This post is by Chris Huhne, former UK energy and climate change secretary from 2010 to 2012 and current co-chair of ET Index which analyses the carbon risk of worldwide quoted companies. He advises Zilkha Biomass Energy and the Anaerobic Digestion and Bioresources Association.
One criticism of British energy and climate change policy over the past few years is that it has involved a ‘dash for renewables’ predicated on high oil and gas prices. That is not true. During my time as secretary of state for energy and climate change, and subsequently, we were careful to balance all three families of low carbon electricity generation: renewables, nuclear and fossil fuels, with carbon capture and storage. The reason? We could not predict the future, and did not know which would turn out the cheapest (or, indeed, what the oil and gas price would be). In a time of great uncertainty, energy policy should be akin to investing in a portfolio of shares for retirement: however good one share looks now, do not put all your eggs in one basket. Read more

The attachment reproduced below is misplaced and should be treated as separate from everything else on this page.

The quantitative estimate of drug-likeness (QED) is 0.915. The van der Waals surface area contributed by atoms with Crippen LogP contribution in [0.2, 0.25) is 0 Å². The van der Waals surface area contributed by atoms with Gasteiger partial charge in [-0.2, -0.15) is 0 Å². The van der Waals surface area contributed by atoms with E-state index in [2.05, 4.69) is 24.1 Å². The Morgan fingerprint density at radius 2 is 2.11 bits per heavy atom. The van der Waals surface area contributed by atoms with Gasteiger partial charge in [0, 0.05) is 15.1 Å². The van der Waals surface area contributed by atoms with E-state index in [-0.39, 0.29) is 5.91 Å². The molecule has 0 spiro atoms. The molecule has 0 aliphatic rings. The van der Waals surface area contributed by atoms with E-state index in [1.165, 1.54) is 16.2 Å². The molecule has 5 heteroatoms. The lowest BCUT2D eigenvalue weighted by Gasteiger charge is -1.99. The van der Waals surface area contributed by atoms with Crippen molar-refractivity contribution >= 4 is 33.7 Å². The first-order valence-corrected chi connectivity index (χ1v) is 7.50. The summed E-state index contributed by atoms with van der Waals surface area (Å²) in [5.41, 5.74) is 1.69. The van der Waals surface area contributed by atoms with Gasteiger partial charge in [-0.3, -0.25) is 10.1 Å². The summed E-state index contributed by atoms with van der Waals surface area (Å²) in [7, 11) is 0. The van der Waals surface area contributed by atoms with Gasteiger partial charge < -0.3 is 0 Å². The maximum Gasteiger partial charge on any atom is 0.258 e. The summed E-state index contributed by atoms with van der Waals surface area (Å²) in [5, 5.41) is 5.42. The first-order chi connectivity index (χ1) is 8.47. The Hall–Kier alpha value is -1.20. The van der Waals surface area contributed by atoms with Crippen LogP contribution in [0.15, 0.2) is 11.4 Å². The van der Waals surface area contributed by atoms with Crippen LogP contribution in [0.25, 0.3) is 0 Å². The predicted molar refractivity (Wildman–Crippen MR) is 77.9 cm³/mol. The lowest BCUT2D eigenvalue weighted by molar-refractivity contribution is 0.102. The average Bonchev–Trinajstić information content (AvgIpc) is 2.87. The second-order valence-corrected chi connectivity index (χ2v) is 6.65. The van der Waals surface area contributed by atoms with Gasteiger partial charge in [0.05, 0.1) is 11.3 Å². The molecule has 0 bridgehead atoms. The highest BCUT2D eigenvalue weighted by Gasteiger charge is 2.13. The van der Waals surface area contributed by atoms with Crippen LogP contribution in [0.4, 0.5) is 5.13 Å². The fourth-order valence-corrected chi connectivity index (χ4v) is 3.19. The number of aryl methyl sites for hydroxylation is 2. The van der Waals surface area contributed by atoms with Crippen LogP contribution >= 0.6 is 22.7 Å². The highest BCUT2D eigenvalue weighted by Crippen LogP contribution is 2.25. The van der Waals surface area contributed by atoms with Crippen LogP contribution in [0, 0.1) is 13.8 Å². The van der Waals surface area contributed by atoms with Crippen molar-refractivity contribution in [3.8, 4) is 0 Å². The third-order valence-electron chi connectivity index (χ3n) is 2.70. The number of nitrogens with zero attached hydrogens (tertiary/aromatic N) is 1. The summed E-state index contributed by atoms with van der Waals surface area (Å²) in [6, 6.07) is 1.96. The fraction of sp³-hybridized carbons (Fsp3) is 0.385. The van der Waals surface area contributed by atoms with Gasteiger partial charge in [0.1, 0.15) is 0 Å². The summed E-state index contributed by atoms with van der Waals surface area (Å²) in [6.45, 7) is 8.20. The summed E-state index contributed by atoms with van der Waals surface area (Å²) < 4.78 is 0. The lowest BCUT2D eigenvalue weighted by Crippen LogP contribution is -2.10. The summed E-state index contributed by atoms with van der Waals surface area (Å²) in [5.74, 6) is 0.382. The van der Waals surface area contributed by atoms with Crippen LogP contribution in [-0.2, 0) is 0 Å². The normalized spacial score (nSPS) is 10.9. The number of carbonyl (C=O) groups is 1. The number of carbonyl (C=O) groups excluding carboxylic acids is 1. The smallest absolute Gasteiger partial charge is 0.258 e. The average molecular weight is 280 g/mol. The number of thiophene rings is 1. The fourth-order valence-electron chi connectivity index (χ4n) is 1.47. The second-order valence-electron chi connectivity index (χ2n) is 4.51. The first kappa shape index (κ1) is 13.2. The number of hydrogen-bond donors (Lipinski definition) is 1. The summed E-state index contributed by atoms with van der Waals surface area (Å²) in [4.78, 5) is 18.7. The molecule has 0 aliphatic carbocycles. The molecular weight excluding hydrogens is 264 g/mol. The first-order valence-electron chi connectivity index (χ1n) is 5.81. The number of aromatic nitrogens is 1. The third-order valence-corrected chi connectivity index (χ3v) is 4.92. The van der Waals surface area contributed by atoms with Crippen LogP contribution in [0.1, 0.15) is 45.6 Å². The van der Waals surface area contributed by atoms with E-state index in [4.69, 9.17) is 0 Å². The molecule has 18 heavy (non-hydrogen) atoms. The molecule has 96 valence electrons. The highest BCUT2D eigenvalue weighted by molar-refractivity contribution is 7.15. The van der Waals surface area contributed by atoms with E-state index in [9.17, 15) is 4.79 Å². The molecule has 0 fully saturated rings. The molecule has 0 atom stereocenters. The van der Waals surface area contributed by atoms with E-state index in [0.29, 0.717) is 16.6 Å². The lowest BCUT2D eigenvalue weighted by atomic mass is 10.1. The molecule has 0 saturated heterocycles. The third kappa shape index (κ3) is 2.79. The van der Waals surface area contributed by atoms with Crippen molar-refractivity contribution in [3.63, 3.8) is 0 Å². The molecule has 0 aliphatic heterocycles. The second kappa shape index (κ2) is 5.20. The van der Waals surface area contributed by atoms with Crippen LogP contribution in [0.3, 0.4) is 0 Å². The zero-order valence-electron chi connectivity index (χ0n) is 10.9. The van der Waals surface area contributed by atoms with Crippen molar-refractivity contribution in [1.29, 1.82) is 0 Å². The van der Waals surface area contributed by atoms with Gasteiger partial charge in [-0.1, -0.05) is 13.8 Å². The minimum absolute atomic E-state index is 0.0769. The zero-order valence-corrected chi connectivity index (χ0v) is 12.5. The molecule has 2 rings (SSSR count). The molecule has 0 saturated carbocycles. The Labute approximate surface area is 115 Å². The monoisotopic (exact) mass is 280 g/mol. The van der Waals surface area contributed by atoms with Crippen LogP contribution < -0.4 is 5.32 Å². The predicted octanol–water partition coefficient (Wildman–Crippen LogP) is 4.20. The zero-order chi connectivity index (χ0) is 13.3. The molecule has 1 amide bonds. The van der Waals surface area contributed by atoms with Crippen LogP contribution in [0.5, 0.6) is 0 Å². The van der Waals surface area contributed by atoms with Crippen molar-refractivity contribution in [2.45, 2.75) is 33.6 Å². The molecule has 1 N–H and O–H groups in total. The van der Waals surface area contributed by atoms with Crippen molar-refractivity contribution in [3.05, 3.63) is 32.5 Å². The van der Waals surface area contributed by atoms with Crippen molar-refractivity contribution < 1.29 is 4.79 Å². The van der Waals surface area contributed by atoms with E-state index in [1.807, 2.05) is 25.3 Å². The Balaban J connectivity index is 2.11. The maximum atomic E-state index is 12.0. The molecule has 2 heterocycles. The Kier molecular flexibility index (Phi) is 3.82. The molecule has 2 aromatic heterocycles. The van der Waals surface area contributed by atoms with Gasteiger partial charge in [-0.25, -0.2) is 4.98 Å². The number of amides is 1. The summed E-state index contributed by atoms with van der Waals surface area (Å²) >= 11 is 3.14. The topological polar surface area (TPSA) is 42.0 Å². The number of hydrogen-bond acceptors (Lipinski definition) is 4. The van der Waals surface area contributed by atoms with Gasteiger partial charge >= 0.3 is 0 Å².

This post is by James Traynor, director of architecture at ECD Architects.
Is it right that people live in homes they can’t afford to heat without taking out a loan, and which cause them health problems from excessive humidity and mould? Why is the UK’s housing stock in such poor condition and how can it be improved to meet the needs of both current and future generations? Above all, what are the implications of a failure to act? Read more
With the 2015 general election on the horizon, we’ve asked leading thinkers and experts for their one big manifesto idea. The one they think will make a real difference to a greener Britain. Today we’re posting ideas 13,14 and 15. (Read the other twelve.)
These three proposals, including one of our own, would harness the power of pension funds, boost support for the fuel poor and steer industrial strategy to help businesses and reduce the cost of living. Read more